The history of the American cowboy was a relatively short period, and yet to most of the world and our current president, the cowboy embodies the American spirit.
Settlers from the eastern US started to arrive in Texas in the early 1820s. The first settlers brought with them the livestock handling traditions of the east, which was based on the English system. They soon realized that these methods were not as efficient as those used by the Spanish vaqueros in Mexico, of which Texas was a territory. The settlers adopted the dress, and supplemented their livestock techniques with those of the Mexican vaqueros. After Texas won it’s independence from Mexico in 1836, the flow of immigrants from the east increased and the size of cattle herds grew as well. To get the cattle to the population centers of the east, the large herds were driven to the railheads in Kansas and Nebraska.
By the 1890s, the railroads had extended their reach with a web of short lines and spurs, all connected to the main lines. Around the same time, invention of barbed wire allowed a rancher to have more control over his herd. The need to drive herds of cattle long distances to reach the railroad was over and the cowboy’s role became that of a ranch hand.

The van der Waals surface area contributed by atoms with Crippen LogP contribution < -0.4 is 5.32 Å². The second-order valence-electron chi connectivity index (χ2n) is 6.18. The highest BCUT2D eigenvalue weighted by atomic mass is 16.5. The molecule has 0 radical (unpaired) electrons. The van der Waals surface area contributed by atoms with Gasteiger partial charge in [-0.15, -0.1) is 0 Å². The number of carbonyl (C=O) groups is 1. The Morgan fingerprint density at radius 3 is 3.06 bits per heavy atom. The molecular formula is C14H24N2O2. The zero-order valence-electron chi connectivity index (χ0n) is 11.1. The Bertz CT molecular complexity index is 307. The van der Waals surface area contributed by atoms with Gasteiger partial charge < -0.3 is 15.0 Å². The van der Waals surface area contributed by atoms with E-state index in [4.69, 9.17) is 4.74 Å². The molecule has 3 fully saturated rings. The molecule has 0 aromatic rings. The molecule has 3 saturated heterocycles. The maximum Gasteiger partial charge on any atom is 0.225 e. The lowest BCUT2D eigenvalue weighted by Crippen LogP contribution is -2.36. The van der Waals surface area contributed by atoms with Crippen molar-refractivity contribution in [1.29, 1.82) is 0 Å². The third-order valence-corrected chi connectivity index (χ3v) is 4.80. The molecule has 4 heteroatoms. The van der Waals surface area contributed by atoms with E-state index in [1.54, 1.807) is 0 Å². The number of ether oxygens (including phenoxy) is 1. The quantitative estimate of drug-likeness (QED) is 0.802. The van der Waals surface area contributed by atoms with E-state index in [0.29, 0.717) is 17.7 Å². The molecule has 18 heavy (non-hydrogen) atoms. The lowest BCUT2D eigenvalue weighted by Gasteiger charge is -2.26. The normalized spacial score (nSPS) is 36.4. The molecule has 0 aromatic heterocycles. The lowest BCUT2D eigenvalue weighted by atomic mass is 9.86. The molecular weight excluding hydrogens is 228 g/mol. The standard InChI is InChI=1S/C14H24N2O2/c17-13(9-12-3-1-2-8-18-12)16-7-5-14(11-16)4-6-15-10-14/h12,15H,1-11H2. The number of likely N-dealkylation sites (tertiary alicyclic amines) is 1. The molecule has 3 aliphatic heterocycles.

Starting in the 1930s, Hollywood started to rewrite history with adventurous films of cowboys and lawless gunslingers riding the plains together, sharing drinks in the saloon, and gunfights in the street. The days of the cowboy were long and filled with hard work, leaving little time for carousing, but that reality doesn’t make a good movie.